New Money Rule #3: Understand Compound Interest

New Money Rule #3: Understand Compound Interest

A new survey from the Transamerica Center for Retirement Studies indicates that for both part and full-time workers, more than half of the people surveyed believe they need at least $1 million saved by retirement. But more than half of them say that they “guessed” when asked how they estimated the amount of money needed for retirement. Only 27% say saving for retirement is their greatest financial priority, with 21% saying “just getting by” and 20% saying that “paying off debt” are their greatest financial priorities.

So how are we going to retire?

Pensions are now a thing of past generations, social security is likely going to look different for most millennials, and stock market returns experienced in past years are not a guarantee of future ones, if the first decade of 2000 was not enough an example. For so many people, the recession during the last 8-10 years has deteriorated retirement savings,  stifled the skilled job market, and discouraged growth for businesses. Due to only tepid improvements in the economy, it is possible we will see more of the same for years to come.

Because of all of this, the only way it seems to ever have enough money to retire is to work longer and save as much as we can. Beyond economic and external hurdles, there are mental ones. Another study, done by the NBER Retirement Research Center (thank goodness we have people who do this for a living!) found that 90% of Americans face two major mental blocks: “present-biased preferences” and “exponential-growth bias”. The first one relates to procrastination and not being able to exhibit patience when contemplating present and future tradeoffs, the second refers to the tendency to underestimate the exponential growth of an asset’s value over time due to neglecting compound interest. The study found that a majority of Americans believe that savings grow in a straight line; only 22% of the population who were surveyed understand that savings growth is exponential.

So today we are going to focus on just that: compound interest. If you understand it and apply it, has the power to determine whether you have enough money to retire someday or not.

The most simplified way I can describe it is that it means to earn interest on interest, creating the exponential effect of compounding interest. This allows your investment to grow faster and faster as time goes by.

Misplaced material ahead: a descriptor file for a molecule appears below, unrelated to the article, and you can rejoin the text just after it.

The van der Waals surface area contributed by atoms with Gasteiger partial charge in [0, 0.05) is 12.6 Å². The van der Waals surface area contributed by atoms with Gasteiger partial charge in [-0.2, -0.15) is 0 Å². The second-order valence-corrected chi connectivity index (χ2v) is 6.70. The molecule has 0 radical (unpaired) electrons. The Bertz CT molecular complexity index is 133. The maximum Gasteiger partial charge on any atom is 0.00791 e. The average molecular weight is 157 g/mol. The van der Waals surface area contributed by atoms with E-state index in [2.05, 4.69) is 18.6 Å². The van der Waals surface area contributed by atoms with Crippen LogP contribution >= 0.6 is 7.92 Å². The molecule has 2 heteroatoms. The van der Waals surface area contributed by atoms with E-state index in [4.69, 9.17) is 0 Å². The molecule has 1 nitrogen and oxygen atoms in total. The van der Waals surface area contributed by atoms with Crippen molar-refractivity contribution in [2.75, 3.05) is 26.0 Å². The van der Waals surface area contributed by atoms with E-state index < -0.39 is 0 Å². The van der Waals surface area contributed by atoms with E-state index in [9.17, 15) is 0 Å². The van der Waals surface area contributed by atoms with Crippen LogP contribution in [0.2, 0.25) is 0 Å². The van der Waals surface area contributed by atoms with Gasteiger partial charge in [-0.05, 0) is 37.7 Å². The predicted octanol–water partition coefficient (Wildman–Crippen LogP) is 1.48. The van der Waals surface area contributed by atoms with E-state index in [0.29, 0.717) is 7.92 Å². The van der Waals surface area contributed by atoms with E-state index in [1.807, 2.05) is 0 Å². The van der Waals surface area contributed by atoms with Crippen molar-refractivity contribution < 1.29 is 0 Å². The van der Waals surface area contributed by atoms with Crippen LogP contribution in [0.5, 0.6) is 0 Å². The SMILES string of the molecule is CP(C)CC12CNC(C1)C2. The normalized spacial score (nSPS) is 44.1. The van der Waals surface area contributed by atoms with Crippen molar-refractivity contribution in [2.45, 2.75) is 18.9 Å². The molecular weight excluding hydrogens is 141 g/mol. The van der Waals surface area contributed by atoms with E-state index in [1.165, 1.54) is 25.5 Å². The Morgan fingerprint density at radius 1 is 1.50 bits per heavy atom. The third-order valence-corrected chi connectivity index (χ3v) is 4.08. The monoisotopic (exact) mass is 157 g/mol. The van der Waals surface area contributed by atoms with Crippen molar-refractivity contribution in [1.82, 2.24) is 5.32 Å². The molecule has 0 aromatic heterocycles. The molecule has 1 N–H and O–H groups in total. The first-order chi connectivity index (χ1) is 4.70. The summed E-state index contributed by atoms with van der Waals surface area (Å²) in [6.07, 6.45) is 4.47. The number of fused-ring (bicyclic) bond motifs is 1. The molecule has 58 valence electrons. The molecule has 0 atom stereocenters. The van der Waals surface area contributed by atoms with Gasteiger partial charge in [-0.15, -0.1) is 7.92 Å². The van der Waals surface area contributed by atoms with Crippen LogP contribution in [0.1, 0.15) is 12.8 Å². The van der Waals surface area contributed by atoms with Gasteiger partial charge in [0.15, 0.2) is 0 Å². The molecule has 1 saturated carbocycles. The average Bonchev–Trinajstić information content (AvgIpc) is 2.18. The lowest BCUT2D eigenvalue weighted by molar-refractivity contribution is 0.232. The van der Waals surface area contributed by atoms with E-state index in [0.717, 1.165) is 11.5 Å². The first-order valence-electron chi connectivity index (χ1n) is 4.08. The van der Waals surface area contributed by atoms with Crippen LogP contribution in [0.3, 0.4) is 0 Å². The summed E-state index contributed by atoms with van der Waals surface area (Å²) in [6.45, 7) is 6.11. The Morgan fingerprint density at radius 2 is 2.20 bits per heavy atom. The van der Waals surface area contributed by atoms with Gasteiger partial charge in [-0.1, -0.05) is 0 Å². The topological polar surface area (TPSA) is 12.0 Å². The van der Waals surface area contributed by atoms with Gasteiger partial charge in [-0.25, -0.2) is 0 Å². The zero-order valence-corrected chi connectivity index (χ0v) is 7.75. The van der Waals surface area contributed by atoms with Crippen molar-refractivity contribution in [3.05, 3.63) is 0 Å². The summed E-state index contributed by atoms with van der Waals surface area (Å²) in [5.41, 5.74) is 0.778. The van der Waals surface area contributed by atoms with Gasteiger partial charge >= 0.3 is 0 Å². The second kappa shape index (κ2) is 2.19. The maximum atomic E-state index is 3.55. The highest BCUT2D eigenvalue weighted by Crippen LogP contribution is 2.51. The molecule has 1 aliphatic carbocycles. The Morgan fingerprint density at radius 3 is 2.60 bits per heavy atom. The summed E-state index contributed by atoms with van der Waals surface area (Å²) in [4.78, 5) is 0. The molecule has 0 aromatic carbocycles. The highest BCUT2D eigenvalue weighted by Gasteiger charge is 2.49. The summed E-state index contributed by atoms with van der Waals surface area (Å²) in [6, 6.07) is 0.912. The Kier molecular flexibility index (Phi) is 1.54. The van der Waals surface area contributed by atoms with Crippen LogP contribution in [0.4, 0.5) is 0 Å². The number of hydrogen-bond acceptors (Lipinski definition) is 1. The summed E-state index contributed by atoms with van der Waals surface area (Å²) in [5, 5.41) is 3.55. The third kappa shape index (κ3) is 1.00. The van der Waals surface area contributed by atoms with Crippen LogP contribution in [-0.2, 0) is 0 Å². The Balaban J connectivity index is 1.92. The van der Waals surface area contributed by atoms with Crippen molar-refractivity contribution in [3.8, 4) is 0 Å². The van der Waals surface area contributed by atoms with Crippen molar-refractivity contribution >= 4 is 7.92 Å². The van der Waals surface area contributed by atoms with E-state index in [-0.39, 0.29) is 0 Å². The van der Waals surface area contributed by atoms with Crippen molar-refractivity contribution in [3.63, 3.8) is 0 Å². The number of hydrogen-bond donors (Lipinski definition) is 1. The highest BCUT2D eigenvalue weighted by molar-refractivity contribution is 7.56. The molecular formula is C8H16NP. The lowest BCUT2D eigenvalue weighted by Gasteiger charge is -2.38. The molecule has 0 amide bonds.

This is hard for most people to grasp because not many things in life work in a linear fashion, not an exponential one. Things like bacteria and the decay of uranium have exponential relationships. Most growth in life happens in a linear fashion…your age, the number of dogs you’ll have in a lifetime, your cab fare, quadrupling your cookie recipe, and how many slices of pizza you can afford based on the money in your bank account.

The Question:

To illustrate the importance of understanding the concept let’s use an example: I start to invest money each month from now until I retire in 40 years at age 65. Let’s say I use one of the biggest asset managers in America today, Vanguard’s Retirement Income Fund (VTINX) which has an average annual return of 4.38% and is known for having extremely low investment fees (what they charge you to manage the money).

How much money will I have in 40 years with a simple $100 per month investment? How about a $1,000 investment?

The Answer:

With a recurring investment and compound interest going to work, my $100 a month investment turns into $119,325 which is about 2.5 times more money than I would have had had I put just put $100 in a bank account.

A $1,000 per month investment turns into $1,300,756 which is about 2.6 times more money than I would have had had I put $1,000 in a shoe box every month for 40 years and Lord knows how much more if I would have left it in my checking account, ripe for spending.

The Equation:

Future Value of Annuity Formula
http://www.financeformulas.net/Future_Value_of_Annuity.html

P=payment (amount of money you’re going to invest each month)

r=rate of interest, expressed as a decimal; take your annual interest rate and divide by the frequency of payments; in our example, it would by 0.0438/12

n=number of periods you’re going to make the investment for; in our example it is 12 months x 40 years, so 480

Still need a visual? I found this one very helpful when trying to visualize exponential growth.

There it is. Like it or not, compound interest is likely to change your life more than the iPhone, Spanx, and Diet Coke combined. It can allow you to retire and live the kind of lifestyle you work for 40+ years for or, if you ignore its effects, it can put you years behind your retirement and savings dreams. There’s a reason Einstein called compound interest the eighth wonder of the world. Adhere to the math and reap the benefits; ignore it and suffer the downfalls of its’ absence.

xoxo,

Finance Girl (Morgan)

#personalfinance #compoundinterest #investing #money #finance #saving

 

 

 

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